The corrections department did undertake the project, however, using $143,000 in capital funds and $31,000 from its general fund to pay for work that ended up costing $174,000, Zeckhausen said. The sources of those revenues were state taxpayer dollars, she said.
The project, completed in early 2009, prepared the Adult Correctional Institutions for the federally mandated deadline for full-power TV stations to switch from analog to digital broadcasts. After that date, June 13, 2009, the prisons’ analog TVs -- the only kind available at that time -- would have been unable to receive over-the-air broadcasts without special converter boxes and antennae.
And, Zeckhausen noted, "They do not get cable."
The ACI’s 3,200 inmates watch TV in common areas and in their cells. In minimum security, as many as eight inmates may live in the same dormitory room and share one television. Inmates in old maximum security, who have no cellmates, have the exclusive choice of what to watch.
The 2009 project involved improvements to the ACI’s existing antenna system, including rewiring and installing new components for reception of over-the-air digital broadcasts, Zeckhausen said. TVs are connected to the antenna wiring via a cable plugged into a cell wall.
Today, inmates can purchase converter boxes for their analog TVs for $69 or buy new 13-inch digital flat-screen TVs for $191 (with clear backs to prevent the hiding of contraband). The TVs can receive about two dozen stations, including NBC, CBS, ABC and PBS outlets in Providence and Boston.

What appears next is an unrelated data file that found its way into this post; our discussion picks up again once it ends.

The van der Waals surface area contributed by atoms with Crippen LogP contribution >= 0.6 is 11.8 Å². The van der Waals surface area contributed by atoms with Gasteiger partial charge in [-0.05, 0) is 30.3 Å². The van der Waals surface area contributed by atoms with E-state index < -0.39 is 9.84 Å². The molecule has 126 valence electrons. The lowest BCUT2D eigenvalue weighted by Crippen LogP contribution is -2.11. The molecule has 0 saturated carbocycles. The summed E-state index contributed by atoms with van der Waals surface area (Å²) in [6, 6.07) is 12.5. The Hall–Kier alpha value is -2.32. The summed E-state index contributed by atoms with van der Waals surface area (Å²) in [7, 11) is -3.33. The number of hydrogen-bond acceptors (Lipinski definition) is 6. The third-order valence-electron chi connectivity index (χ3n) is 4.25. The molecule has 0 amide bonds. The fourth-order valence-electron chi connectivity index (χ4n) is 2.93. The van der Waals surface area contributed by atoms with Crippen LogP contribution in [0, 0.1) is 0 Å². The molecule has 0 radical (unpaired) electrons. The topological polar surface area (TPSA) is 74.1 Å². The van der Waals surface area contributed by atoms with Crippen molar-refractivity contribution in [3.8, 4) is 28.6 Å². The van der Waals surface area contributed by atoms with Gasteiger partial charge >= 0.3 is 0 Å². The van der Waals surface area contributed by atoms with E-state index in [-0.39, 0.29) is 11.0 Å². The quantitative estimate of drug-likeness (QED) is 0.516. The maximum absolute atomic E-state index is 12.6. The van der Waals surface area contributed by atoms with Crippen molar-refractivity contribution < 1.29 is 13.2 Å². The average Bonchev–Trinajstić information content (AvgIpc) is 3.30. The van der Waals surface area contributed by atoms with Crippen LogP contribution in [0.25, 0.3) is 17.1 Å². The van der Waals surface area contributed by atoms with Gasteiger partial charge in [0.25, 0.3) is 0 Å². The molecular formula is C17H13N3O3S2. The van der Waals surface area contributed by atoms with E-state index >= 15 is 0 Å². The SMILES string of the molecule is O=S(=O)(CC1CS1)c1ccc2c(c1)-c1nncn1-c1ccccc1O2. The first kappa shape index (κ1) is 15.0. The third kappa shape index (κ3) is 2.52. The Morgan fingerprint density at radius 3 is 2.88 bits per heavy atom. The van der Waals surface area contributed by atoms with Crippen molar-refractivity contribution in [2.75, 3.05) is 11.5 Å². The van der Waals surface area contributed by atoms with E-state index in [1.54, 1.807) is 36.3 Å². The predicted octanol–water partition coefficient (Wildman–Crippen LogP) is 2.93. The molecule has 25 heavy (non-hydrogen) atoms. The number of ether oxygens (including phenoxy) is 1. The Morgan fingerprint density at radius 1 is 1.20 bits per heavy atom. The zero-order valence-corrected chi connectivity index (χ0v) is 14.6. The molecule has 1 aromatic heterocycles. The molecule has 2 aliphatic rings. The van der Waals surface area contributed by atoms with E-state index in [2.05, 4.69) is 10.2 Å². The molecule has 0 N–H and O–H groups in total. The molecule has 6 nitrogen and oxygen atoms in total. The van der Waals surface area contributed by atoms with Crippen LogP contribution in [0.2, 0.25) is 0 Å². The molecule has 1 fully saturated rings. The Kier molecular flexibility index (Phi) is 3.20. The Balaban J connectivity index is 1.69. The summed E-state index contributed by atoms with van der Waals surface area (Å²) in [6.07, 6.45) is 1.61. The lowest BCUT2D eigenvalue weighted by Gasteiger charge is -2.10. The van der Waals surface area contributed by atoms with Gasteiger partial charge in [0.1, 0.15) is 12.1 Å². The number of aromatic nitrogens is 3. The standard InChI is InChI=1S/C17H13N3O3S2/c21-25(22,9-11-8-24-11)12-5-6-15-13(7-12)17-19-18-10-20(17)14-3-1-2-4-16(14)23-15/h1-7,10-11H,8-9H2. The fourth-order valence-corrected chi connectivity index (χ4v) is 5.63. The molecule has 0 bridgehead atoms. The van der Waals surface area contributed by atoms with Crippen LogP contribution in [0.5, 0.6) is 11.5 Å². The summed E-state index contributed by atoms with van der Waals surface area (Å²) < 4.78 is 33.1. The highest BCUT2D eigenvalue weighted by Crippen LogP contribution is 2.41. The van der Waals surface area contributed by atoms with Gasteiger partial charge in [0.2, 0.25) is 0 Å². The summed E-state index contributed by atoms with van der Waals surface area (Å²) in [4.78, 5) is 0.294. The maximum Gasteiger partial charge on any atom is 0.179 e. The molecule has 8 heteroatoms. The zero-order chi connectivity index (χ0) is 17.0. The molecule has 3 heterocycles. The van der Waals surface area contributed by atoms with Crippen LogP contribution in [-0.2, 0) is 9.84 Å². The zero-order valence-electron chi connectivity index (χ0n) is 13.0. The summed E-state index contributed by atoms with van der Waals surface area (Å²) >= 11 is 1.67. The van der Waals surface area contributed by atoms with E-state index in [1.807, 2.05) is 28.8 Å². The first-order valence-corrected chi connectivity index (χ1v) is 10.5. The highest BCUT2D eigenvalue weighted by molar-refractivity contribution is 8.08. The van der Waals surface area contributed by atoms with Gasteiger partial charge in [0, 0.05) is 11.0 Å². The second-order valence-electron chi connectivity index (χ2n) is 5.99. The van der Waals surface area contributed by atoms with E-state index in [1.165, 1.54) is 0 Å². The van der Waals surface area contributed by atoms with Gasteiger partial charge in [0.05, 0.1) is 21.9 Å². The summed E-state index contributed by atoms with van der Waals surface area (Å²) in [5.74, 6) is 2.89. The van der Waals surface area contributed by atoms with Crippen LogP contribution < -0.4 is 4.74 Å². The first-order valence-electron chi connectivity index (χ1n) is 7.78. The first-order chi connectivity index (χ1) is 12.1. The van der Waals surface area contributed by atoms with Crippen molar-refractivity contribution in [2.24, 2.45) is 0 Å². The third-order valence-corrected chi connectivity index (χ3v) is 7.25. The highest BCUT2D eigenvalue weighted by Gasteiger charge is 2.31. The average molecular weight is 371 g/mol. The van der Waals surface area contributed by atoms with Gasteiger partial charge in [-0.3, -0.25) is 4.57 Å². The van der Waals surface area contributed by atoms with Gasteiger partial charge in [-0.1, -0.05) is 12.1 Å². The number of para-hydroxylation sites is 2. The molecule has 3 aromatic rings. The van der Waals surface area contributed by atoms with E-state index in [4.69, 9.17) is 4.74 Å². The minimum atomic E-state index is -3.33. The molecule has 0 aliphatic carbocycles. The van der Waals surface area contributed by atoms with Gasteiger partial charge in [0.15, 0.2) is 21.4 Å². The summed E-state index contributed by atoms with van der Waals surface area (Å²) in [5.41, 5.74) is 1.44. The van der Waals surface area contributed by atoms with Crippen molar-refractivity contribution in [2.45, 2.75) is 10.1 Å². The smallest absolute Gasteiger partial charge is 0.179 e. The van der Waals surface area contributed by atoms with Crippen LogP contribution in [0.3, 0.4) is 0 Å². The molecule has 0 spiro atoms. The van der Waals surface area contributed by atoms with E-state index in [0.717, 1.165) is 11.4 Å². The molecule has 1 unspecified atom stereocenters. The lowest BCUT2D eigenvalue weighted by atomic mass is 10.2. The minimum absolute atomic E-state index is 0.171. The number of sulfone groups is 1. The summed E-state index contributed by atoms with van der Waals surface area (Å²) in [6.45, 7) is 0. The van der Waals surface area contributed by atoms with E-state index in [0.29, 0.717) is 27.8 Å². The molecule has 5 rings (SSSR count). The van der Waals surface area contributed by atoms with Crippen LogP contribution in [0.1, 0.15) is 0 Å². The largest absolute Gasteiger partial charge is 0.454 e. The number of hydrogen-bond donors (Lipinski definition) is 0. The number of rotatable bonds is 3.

Why should inmates get to watch TV at all?
"An idle inmate can present a security risk. Keeping prisoners occupied is critical, and the opportunity to watch TV is one way to do that," Corrections Director A. T. Wall said in a statement. He also said that TV "keeps inmates...in tune with current events, another factor in preparing them for life beyond the walls."
But our mission here isn’t to judge whether such spending is, or is not, "dubious." It’s to check on the accuracy of the report’s claim.
Here’s what we found:
OSPRI got two things right. The project was "taxpayer-funded" and it did provide digital television to the state’s inmates.
But it got two big things wrong. First, the project didn’t cost $250,000. The actual price was $174,000.
And more important, it is not a "stimulus project." OSPRI should have heeded the cautionary note in big red type on the document it cited. A call to the Office of Economic Recovery and Reinvestment would have cleared that up.
When we told Stenhouse what we learned, he downplayed the source of the project’s funding. The main purpose of the Piglet book, he said, is " to list federal, state, and local expenditures of taxpayer dollars in R.I."
Isn’t the purpose of a 38-page report with 412 footnotes to get the facts right?
Furthermore, the OSPRI report pointedly described federal stimulus spending as a "litany of pricey and preposterous handouts" in highlighting 17 local projects it said benefited from the program.
When we asked Petrone about those other items, she said only 2 of the 17 won funding through the state. We can’t delve into those here, but we’re checking into whether any secured stimulus funding through some other means, if they received any public funding at all, and whether the projects were actually undertaken. (Download the report, go to page 32 and let us know the ones you’re interested in.)
The Piglet Book authors got a bit lucky on this one. The fact that the ACI completed the project without stimulus funding saved their bacon from the flames of a Pants on Fire ruling. We rate this one False